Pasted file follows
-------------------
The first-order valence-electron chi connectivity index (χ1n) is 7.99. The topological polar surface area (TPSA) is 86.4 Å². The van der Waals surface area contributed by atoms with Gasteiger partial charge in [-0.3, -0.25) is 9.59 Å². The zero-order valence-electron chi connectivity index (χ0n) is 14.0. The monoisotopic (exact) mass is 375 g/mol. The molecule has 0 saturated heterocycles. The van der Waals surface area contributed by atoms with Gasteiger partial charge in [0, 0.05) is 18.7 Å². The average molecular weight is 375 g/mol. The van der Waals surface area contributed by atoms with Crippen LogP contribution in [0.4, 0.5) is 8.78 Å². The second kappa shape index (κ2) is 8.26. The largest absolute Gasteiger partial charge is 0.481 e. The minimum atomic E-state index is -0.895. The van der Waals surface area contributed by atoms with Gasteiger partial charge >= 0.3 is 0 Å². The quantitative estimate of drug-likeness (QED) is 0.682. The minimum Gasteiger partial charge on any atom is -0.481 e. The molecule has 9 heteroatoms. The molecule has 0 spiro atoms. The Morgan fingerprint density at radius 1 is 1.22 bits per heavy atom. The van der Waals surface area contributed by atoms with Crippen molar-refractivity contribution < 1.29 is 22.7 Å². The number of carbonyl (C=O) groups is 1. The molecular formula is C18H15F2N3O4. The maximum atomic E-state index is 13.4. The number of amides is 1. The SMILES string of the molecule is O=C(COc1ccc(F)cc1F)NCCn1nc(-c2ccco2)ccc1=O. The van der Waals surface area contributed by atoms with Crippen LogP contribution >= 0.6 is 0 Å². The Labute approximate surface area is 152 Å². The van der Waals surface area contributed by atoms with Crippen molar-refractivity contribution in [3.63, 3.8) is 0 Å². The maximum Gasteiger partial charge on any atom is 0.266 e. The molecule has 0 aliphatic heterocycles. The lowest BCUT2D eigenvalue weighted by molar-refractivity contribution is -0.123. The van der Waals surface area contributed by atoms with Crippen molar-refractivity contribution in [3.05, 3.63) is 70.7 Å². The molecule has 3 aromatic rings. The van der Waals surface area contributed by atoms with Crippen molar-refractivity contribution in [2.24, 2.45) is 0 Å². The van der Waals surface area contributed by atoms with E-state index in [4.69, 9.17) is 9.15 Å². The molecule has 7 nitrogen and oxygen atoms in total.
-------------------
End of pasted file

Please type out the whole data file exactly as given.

The first-order valence-electron chi connectivity index (χ1n) is 7.99. The topological polar surface area (TPSA) is 86.4 Å². The van der Waals surface area contributed by atoms with Gasteiger partial charge in [-0.3, -0.25) is 9.59 Å². The zero-order valence-electron chi connectivity index (χ0n) is 14.0. The monoisotopic (exact) mass is 375 g/mol. The molecule has 0 saturated heterocycles. The van der Waals surface area contributed by atoms with Gasteiger partial charge in [0, 0.05) is 18.7 Å². The average molecular weight is 375 g/mol. The van der Waals surface area contributed by atoms with Crippen LogP contribution in [0.4, 0.5) is 8.78 Å². The second kappa shape index (κ2) is 8.26. The largest absolute Gasteiger partial charge is 0.481 e. The minimum atomic E-state index is -0.895. The van der Waals surface area contributed by atoms with Gasteiger partial charge >= 0.3 is 0 Å². The quantitative estimate of drug-likeness (QED) is 0.682. The minimum Gasteiger partial charge on any atom is -0.481 e. The molecule has 9 heteroatoms. The molecule has 0 spiro atoms. The Morgan fingerprint density at radius 1 is 1.22 bits per heavy atom. The van der Waals surface area contributed by atoms with Crippen molar-refractivity contribution < 1.29 is 22.7 Å². The number of carbonyl (C=O) groups is 1. The molecular formula is C18H15F2N3O4. The maximum atomic E-state index is 13.4. The number of amides is 1. The SMILES string of the molecule is O=C(COc1ccc(F)cc1F)NCCn1nc(-c2ccco2)ccc1=O. The van der Waals surface area contributed by atoms with Crippen LogP contribution >= 0.6 is 0 Å². The Labute approximate surface area is 152 Å². The van der Waals surface area contributed by atoms with Crippen molar-refractivity contribution in [3.63, 3.8) is 0 Å². The maximum Gasteiger partial charge on any atom is 0.266 e. The molecule has 0 aliphatic heterocycles. The lowest BCUT2D eigenvalue weighted by molar-refractivity contribution is -0.123. The van der Waals surface area contributed by atoms with Crippen molar-refractivity contribution in [3.05, 3.63) is 70.7 Å². The molecule has 3 aromatic rings. The van der Waals surface area contributed by atoms with Crippen molar-refractivity contribution in [2.24, 2.45) is 0 Å². The van der Waals surface area contributed by atoms with E-state index in [4.69, 9.17) is 9.15 Å². The molecule has 7 nitrogen and oxygen atoms in total.